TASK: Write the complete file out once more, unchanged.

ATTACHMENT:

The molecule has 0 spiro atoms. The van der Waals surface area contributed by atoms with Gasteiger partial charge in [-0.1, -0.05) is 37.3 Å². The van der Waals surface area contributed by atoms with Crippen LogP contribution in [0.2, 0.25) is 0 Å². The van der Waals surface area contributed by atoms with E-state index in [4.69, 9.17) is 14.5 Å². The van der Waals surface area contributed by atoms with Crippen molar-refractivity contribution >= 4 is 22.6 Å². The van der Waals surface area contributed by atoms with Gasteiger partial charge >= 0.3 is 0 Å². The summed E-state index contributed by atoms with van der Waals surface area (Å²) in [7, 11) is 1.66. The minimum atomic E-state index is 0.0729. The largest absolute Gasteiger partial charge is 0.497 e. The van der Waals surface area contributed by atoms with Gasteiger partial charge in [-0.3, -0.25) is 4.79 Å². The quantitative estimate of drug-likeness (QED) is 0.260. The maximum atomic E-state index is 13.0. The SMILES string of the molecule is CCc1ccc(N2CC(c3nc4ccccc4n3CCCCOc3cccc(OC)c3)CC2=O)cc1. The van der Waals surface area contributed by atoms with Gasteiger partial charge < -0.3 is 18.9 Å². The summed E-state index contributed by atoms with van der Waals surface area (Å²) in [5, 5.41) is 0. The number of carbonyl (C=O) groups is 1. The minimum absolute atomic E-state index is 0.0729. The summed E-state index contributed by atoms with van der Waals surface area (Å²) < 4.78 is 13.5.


The molecule has 0 spiro atoms. The van der Waals surface area contributed by atoms with Gasteiger partial charge in [-0.1, -0.05) is 37.3 Å². The van der Waals surface area contributed by atoms with Crippen LogP contribution in [0.2, 0.25) is 0 Å². The van der Waals surface area contributed by atoms with E-state index in [4.69, 9.17) is 14.5 Å². The van der Waals surface area contributed by atoms with Crippen molar-refractivity contribution >= 4 is 22.6 Å². The van der Waals surface area contributed by atoms with Gasteiger partial charge >= 0.3 is 0 Å². The summed E-state index contributed by atoms with van der Waals surface area (Å²) in [7, 11) is 1.66. The minimum atomic E-state index is 0.0729. The largest absolute Gasteiger partial charge is 0.497 e. The van der Waals surface area contributed by atoms with Gasteiger partial charge in [-0.3, -0.25) is 4.79 Å². The quantitative estimate of drug-likeness (QED) is 0.260. The maximum atomic E-state index is 13.0. The SMILES string of the molecule is CCc1ccc(N2CC(c3nc4ccccc4n3CCCCOc3cccc(OC)c3)CC2=O)cc1. The van der Waals surface area contributed by atoms with Gasteiger partial charge < -0.3 is 18.9 Å². The summed E-state index contributed by atoms with van der Waals surface area (Å²) in [5, 5.41) is 0. The number of carbonyl (C=O) groups is 1. The minimum absolute atomic E-state index is 0.0729. The summed E-state index contributed by atoms with van der Waals surface area (Å²) < 4.78 is 13.5.